Feral pig baiting bonanza at Bundella

The establishment of a pest management group around the Premer/Tambar Springs area has resulted in the confirmed control of at least 400 feral pigs.

Central West Local Land Services Biosecurity Officer Will Thorncraft identified a gap in group activity for the region and spoke to locals to see if there was interest in forming a group for pest animal management.

Landholder Andrew Campbell from “Rockgedgiel”, Bundella said his father Colin attended a meeting arranged by Mr Thorncraft and together they decided to try baiting for feral pig control around their sorghum crop.

“Our farming country is surrounded by grazing country, so pigs have access to stock water, dams and the creek as well as the crops.”

Mr Campbell estimated just in this year alone feral pig damage has cost them at least $16,000 from crop damage.

“The pigs have completely decimated 10 hectares of the sorghum crop so when you look at a six-tonne crop with sorghum valued at $270 a tonne it adds up pretty quickly.”

The Campbell’s have previously had shooters and hunters on the property but said that method had limited success.

“Once the pigs are in the crop you can’t see them, the dogs can’t get to them.

“Dad went to Will’s meeting. He saw that baiting was an achievable goal and an economical way to control the problem.”

Mr Thorncraft worked with Mr Campbell to provide a monitoring camera to capture and understand the extent of the problem.

“Seeing how many pigs were actually coming out of the crop and feeding was very surprising,” Mr Campbell said.

“It was quite satisfying watching them eating all the poisoned grain.”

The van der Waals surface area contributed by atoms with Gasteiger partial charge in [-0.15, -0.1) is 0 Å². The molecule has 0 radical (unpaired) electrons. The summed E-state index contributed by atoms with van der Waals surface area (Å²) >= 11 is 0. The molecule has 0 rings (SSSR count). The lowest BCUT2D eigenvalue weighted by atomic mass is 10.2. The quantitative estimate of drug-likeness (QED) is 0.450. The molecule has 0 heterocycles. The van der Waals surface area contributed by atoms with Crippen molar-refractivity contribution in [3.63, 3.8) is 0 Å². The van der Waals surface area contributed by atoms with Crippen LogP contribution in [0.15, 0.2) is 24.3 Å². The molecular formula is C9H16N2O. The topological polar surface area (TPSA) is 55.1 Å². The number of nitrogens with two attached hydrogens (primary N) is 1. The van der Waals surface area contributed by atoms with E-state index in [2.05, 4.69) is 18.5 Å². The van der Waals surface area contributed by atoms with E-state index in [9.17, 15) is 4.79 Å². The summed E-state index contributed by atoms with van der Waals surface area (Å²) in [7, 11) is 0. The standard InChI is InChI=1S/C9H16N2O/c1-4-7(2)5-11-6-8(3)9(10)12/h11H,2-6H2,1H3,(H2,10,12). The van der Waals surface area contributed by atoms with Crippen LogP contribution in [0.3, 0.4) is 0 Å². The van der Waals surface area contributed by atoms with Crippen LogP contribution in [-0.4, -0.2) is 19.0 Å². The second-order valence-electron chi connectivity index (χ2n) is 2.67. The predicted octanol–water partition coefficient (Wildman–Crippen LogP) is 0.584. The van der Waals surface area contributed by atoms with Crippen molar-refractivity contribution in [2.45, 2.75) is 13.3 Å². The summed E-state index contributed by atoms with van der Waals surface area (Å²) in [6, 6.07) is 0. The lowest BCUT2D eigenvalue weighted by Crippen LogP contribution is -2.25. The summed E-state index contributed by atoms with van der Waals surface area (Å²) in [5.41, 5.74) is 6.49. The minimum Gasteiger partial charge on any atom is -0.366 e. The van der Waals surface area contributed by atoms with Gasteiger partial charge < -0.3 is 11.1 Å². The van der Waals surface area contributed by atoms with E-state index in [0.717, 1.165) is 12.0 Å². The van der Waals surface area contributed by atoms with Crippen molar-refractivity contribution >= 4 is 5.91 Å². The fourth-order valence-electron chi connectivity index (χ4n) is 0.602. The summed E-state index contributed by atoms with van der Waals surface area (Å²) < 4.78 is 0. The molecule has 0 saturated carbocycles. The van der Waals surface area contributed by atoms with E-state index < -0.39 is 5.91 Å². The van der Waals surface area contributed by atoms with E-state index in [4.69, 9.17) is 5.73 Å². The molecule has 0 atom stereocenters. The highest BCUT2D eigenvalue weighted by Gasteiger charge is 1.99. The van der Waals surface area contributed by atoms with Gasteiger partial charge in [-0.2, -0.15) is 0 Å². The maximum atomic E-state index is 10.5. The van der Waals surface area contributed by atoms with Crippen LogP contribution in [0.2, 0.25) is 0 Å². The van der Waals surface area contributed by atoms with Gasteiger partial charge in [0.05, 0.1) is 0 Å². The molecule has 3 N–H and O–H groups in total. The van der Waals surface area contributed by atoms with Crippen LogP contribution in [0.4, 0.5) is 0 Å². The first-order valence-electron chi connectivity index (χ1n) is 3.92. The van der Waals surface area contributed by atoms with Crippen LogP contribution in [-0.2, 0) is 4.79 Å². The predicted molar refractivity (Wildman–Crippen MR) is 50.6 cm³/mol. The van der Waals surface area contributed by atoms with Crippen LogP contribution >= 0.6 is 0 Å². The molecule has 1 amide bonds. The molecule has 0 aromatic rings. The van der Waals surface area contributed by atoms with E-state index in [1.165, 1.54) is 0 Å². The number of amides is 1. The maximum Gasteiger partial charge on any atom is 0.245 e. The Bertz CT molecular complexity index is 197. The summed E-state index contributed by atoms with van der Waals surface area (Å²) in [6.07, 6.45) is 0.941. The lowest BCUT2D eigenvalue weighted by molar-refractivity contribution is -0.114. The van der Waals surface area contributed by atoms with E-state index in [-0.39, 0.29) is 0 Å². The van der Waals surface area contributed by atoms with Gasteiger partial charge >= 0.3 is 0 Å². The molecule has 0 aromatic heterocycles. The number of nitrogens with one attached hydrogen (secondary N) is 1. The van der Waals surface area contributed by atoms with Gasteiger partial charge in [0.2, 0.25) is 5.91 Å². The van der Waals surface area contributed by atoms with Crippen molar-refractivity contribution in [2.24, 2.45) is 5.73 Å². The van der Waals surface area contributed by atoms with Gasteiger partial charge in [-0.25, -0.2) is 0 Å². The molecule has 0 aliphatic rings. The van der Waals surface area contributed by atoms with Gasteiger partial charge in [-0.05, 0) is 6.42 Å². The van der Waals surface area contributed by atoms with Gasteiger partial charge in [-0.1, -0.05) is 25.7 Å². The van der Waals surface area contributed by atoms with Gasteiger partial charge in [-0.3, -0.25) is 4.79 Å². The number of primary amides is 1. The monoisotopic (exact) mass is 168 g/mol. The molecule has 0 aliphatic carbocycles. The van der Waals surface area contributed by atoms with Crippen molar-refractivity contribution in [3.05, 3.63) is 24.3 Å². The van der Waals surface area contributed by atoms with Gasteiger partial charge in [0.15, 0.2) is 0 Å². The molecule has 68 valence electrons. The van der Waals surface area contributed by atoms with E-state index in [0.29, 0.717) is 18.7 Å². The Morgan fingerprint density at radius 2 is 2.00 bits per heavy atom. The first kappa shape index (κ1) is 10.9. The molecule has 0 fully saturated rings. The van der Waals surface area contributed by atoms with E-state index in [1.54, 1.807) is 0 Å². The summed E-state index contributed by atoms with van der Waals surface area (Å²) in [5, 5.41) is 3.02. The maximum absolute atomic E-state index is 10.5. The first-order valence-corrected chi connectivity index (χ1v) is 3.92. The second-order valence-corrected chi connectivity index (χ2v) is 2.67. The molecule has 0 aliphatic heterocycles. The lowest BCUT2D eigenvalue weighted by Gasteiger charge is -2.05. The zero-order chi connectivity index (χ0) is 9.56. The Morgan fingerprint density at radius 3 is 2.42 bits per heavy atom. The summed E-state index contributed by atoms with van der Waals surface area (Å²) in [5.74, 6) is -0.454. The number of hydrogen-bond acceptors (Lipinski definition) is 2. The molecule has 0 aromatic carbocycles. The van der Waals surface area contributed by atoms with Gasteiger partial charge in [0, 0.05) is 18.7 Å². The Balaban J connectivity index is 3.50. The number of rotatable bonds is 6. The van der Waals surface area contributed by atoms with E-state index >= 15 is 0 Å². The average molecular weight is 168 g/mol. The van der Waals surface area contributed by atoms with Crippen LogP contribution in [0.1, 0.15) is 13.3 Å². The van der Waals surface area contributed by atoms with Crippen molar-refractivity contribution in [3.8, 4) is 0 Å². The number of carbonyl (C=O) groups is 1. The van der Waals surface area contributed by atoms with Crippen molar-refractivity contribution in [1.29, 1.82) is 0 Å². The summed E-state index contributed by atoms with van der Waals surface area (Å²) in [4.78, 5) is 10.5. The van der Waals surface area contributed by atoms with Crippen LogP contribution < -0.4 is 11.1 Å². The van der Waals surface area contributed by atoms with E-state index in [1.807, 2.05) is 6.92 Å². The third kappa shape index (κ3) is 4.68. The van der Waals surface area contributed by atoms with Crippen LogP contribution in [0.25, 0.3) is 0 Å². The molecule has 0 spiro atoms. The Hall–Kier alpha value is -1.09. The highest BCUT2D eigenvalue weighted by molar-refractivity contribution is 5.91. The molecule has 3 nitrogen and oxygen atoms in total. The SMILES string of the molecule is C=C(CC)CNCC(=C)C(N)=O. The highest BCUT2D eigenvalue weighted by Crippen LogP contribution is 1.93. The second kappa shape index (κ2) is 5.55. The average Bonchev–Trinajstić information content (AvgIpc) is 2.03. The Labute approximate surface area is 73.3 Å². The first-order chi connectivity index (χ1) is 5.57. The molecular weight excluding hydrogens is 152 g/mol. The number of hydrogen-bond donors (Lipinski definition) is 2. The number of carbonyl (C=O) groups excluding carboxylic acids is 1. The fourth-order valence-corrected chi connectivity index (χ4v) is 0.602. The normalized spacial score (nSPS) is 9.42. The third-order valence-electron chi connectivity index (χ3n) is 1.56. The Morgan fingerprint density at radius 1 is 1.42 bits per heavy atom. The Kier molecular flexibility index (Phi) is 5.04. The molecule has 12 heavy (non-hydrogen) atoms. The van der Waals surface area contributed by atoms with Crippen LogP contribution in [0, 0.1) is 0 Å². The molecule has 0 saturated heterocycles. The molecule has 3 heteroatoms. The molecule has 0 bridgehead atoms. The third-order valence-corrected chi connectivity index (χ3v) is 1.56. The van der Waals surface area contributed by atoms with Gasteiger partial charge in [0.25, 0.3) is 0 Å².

Mr Campbell said the advice provided by Mr Thorncraft also helped to successfully bait some 150 pigs on the property to date.

“Will has been very helpful. He was able to give me some good information on how far apart to have the grain and how to get the pigs feeding in one area.”

The current grain treatment subsidisation from Central West Local Land Services has also been important to the successful results, Mr Campbell said.

The rest of the pest animal management group including landholders and National Parks have controlled at least 250 through baiting, trapping, aerial and ground shooting, Mr Thorncraft said.

“Given the group borders two regions we have worked with North West Local Land Services to treat grain and provide advice to the group.

“It has been great to see this group actively working together to reduce feral pigs in the area.”

Anyone interested in forming a pest animal management group in their region should contact Local Land Services on 1300 795 299.

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